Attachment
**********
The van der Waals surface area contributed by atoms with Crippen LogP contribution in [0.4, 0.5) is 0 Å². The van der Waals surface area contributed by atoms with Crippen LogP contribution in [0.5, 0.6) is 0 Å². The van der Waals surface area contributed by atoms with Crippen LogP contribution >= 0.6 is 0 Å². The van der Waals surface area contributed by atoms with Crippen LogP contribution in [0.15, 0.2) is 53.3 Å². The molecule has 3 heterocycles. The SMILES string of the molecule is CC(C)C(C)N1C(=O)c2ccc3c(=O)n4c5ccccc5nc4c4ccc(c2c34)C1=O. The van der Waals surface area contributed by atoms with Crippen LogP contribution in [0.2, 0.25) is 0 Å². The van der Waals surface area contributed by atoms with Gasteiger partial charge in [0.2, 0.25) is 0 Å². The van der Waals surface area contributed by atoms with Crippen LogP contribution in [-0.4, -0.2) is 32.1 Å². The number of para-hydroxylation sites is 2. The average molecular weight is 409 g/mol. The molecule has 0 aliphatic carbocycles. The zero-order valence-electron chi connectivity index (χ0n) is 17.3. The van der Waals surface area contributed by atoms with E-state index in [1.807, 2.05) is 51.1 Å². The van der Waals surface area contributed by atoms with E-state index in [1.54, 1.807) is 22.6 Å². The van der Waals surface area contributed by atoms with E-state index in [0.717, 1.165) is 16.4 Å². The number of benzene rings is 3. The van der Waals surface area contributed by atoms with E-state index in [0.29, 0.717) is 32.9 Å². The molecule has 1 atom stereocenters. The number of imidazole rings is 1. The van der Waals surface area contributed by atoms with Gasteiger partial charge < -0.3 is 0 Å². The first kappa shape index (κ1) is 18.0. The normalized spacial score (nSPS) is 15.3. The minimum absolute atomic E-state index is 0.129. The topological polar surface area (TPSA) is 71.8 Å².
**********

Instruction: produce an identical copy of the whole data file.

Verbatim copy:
The van der Waals surface area contributed by atoms with Crippen LogP contribution in [0.4, 0.5) is 0 Å². The van der Waals surface area contributed by atoms with Crippen LogP contribution in [0.5, 0.6) is 0 Å². The van der Waals surface area contributed by atoms with Crippen LogP contribution >= 0.6 is 0 Å². The van der Waals surface area contributed by atoms with Crippen LogP contribution in [0.15, 0.2) is 53.3 Å². The molecule has 3 heterocycles. The SMILES string of the molecule is CC(C)C(C)N1C(=O)c2ccc3c(=O)n4c5ccccc5nc4c4ccc(c2c34)C1=O. The van der Waals surface area contributed by atoms with Crippen LogP contribution in [0.2, 0.25) is 0 Å². The van der Waals surface area contributed by atoms with Gasteiger partial charge in [0.2, 0.25) is 0 Å². The van der Waals surface area contributed by atoms with Crippen LogP contribution in [-0.4, -0.2) is 32.1 Å². The number of para-hydroxylation sites is 2. The average molecular weight is 409 g/mol. The molecule has 0 aliphatic carbocycles. The zero-order valence-electron chi connectivity index (χ0n) is 17.3. The van der Waals surface area contributed by atoms with E-state index in [1.807, 2.05) is 51.1 Å². The van der Waals surface area contributed by atoms with E-state index in [1.54, 1.807) is 22.6 Å². The van der Waals surface area contributed by atoms with E-state index in [0.717, 1.165) is 16.4 Å². The number of benzene rings is 3. The van der Waals surface area contributed by atoms with E-state index in [0.29, 0.717) is 32.9 Å². The molecule has 1 atom stereocenters. The number of imidazole rings is 1. The van der Waals surface area contributed by atoms with Gasteiger partial charge < -0.3 is 0 Å². The first kappa shape index (κ1) is 18.0. The normalized spacial score (nSPS) is 15.3. The minimum absolute atomic E-state index is 0.129. The topological polar surface area (TPSA) is 71.8 Å².